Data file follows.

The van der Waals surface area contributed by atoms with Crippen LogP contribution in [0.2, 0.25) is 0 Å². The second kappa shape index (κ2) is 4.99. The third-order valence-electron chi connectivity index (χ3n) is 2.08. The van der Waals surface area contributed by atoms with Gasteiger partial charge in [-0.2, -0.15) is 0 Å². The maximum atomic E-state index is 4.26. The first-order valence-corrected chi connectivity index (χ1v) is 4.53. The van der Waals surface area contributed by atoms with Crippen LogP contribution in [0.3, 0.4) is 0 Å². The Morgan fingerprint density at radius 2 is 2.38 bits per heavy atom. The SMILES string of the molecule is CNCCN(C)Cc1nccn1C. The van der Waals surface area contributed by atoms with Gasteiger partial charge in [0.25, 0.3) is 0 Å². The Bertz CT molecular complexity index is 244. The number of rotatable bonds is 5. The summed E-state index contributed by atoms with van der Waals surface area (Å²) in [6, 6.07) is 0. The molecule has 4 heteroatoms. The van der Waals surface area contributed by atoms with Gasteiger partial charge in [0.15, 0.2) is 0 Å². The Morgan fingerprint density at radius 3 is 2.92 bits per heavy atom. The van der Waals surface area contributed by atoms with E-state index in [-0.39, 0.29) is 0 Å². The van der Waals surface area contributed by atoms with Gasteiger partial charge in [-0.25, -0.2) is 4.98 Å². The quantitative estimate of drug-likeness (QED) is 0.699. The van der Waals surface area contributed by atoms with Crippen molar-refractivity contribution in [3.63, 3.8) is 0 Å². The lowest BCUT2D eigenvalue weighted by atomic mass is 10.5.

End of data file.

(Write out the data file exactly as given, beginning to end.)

The van der Waals surface area contributed by atoms with Crippen LogP contribution in [0.2, 0.25) is 0 Å². The second kappa shape index (κ2) is 4.99. The third-order valence-electron chi connectivity index (χ3n) is 2.08. The van der Waals surface area contributed by atoms with Gasteiger partial charge in [-0.2, -0.15) is 0 Å². The maximum atomic E-state index is 4.26. The first-order valence-corrected chi connectivity index (χ1v) is 4.53. The van der Waals surface area contributed by atoms with Crippen LogP contribution in [0.3, 0.4) is 0 Å². The Morgan fingerprint density at radius 2 is 2.38 bits per heavy atom. The SMILES string of the molecule is CNCCN(C)Cc1nccn1C. The van der Waals surface area contributed by atoms with Gasteiger partial charge in [0.25, 0.3) is 0 Å². The Bertz CT molecular complexity index is 244. The number of rotatable bonds is 5. The summed E-state index contributed by atoms with van der Waals surface area (Å²) in [6, 6.07) is 0. The molecule has 4 heteroatoms. The van der Waals surface area contributed by atoms with Gasteiger partial charge in [0.15, 0.2) is 0 Å². The Morgan fingerprint density at radius 3 is 2.92 bits per heavy atom. The van der Waals surface area contributed by atoms with E-state index in [-0.39, 0.29) is 0 Å². The van der Waals surface area contributed by atoms with Gasteiger partial charge in [-0.25, -0.2) is 4.98 Å². The quantitative estimate of drug-likeness (QED) is 0.699. The van der Waals surface area contributed by atoms with Crippen molar-refractivity contribution in [3.63, 3.8) is 0 Å². The lowest BCUT2D eigenvalue weighted by atomic mass is 10.5.